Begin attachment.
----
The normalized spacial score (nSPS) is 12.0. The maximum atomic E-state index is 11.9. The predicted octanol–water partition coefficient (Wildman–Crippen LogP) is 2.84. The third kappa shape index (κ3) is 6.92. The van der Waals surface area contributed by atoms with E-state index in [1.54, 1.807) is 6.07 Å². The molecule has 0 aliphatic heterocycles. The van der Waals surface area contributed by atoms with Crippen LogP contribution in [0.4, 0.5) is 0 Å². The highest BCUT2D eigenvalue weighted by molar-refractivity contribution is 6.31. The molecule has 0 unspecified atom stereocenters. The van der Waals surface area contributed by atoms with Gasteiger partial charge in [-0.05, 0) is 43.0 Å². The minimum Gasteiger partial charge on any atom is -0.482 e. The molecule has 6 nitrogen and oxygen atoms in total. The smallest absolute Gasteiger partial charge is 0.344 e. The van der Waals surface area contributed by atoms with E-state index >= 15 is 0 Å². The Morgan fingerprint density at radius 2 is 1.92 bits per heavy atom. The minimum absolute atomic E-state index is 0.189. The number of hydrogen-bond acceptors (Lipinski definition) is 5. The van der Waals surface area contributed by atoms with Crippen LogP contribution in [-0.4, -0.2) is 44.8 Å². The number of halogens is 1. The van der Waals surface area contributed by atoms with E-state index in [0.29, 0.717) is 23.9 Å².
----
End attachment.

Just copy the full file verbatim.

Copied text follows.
The normalized spacial score (nSPS) is 12.0. The maximum atomic E-state index is 11.9. The predicted octanol–water partition coefficient (Wildman–Crippen LogP) is 2.84. The third kappa shape index (κ3) is 6.92. The van der Waals surface area contributed by atoms with E-state index in [1.54, 1.807) is 6.07 Å². The molecule has 0 aliphatic heterocycles. The van der Waals surface area contributed by atoms with Crippen LogP contribution in [0.4, 0.5) is 0 Å². The highest BCUT2D eigenvalue weighted by molar-refractivity contribution is 6.31. The molecule has 0 unspecified atom stereocenters. The van der Waals surface area contributed by atoms with Gasteiger partial charge in [-0.05, 0) is 43.0 Å². The minimum Gasteiger partial charge on any atom is -0.482 e. The molecule has 6 nitrogen and oxygen atoms in total. The smallest absolute Gasteiger partial charge is 0.344 e. The van der Waals surface area contributed by atoms with E-state index >= 15 is 0 Å². The Morgan fingerprint density at radius 2 is 1.92 bits per heavy atom. The minimum absolute atomic E-state index is 0.189. The number of hydrogen-bond acceptors (Lipinski definition) is 5. The van der Waals surface area contributed by atoms with Crippen LogP contribution in [-0.4, -0.2) is 44.8 Å². The number of halogens is 1. The van der Waals surface area contributed by atoms with E-state index in [0.29, 0.717) is 23.9 Å².